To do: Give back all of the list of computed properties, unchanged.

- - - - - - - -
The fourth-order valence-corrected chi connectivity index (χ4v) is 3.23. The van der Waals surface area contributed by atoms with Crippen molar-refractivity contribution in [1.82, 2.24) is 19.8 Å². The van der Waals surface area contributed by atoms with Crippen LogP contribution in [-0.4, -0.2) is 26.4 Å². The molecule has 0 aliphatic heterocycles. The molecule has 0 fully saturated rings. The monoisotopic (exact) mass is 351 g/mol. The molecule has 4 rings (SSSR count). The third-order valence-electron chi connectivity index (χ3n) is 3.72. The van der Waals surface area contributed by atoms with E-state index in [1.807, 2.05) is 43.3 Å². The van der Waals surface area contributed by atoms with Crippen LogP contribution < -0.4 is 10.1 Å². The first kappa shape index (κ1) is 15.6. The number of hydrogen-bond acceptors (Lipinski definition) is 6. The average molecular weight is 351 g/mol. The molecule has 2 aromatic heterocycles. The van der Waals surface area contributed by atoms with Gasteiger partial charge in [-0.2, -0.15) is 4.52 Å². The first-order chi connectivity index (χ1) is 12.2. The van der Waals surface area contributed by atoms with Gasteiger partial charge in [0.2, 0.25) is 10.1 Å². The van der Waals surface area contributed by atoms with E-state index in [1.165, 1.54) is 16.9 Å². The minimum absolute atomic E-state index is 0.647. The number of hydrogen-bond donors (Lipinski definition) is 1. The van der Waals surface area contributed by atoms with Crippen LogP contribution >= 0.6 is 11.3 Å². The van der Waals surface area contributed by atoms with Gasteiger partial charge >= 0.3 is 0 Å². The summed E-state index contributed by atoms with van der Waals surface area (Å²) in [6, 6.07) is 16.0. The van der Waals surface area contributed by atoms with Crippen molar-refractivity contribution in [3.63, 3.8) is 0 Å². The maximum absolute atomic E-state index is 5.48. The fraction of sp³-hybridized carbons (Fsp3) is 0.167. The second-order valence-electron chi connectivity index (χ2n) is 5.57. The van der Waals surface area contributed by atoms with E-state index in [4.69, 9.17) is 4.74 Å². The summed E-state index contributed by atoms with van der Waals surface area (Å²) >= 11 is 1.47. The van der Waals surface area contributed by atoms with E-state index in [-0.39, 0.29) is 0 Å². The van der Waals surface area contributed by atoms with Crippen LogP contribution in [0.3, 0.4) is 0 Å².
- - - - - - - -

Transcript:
The fourth-order valence-corrected chi connectivity index (χ4v) is 3.23. The van der Waals surface area contributed by atoms with Crippen molar-refractivity contribution in [1.82, 2.24) is 19.8 Å². The van der Waals surface area contributed by atoms with Crippen LogP contribution in [-0.4, -0.2) is 26.4 Å². The molecule has 0 aliphatic heterocycles. The molecule has 0 fully saturated rings. The monoisotopic (exact) mass is 351 g/mol. The molecule has 4 rings (SSSR count). The third-order valence-electron chi connectivity index (χ3n) is 3.72. The van der Waals surface area contributed by atoms with E-state index in [1.807, 2.05) is 43.3 Å². The van der Waals surface area contributed by atoms with Crippen LogP contribution < -0.4 is 10.1 Å². The first kappa shape index (κ1) is 15.6. The number of hydrogen-bond acceptors (Lipinski definition) is 6. The average molecular weight is 351 g/mol. The molecule has 2 aromatic heterocycles. The van der Waals surface area contributed by atoms with Gasteiger partial charge in [-0.2, -0.15) is 4.52 Å². The first-order chi connectivity index (χ1) is 12.2. The van der Waals surface area contributed by atoms with Gasteiger partial charge in [0.2, 0.25) is 10.1 Å². The van der Waals surface area contributed by atoms with E-state index in [1.165, 1.54) is 16.9 Å². The minimum absolute atomic E-state index is 0.647. The number of hydrogen-bond donors (Lipinski definition) is 1. The van der Waals surface area contributed by atoms with Crippen LogP contribution >= 0.6 is 11.3 Å². The van der Waals surface area contributed by atoms with Gasteiger partial charge >= 0.3 is 0 Å². The summed E-state index contributed by atoms with van der Waals surface area (Å²) in [6, 6.07) is 16.0. The van der Waals surface area contributed by atoms with Crippen molar-refractivity contribution in [3.63, 3.8) is 0 Å². The maximum absolute atomic E-state index is 5.48. The fraction of sp³-hybridized carbons (Fsp3) is 0.167. The second-order valence-electron chi connectivity index (χ2n) is 5.57. The van der Waals surface area contributed by atoms with E-state index in [4.69, 9.17) is 4.74 Å². The summed E-state index contributed by atoms with van der Waals surface area (Å²) >= 11 is 1.47. The van der Waals surface area contributed by atoms with E-state index in [-0.39, 0.29) is 0 Å². The van der Waals surface area contributed by atoms with Crippen LogP contribution in [0.3, 0.4) is 0 Å².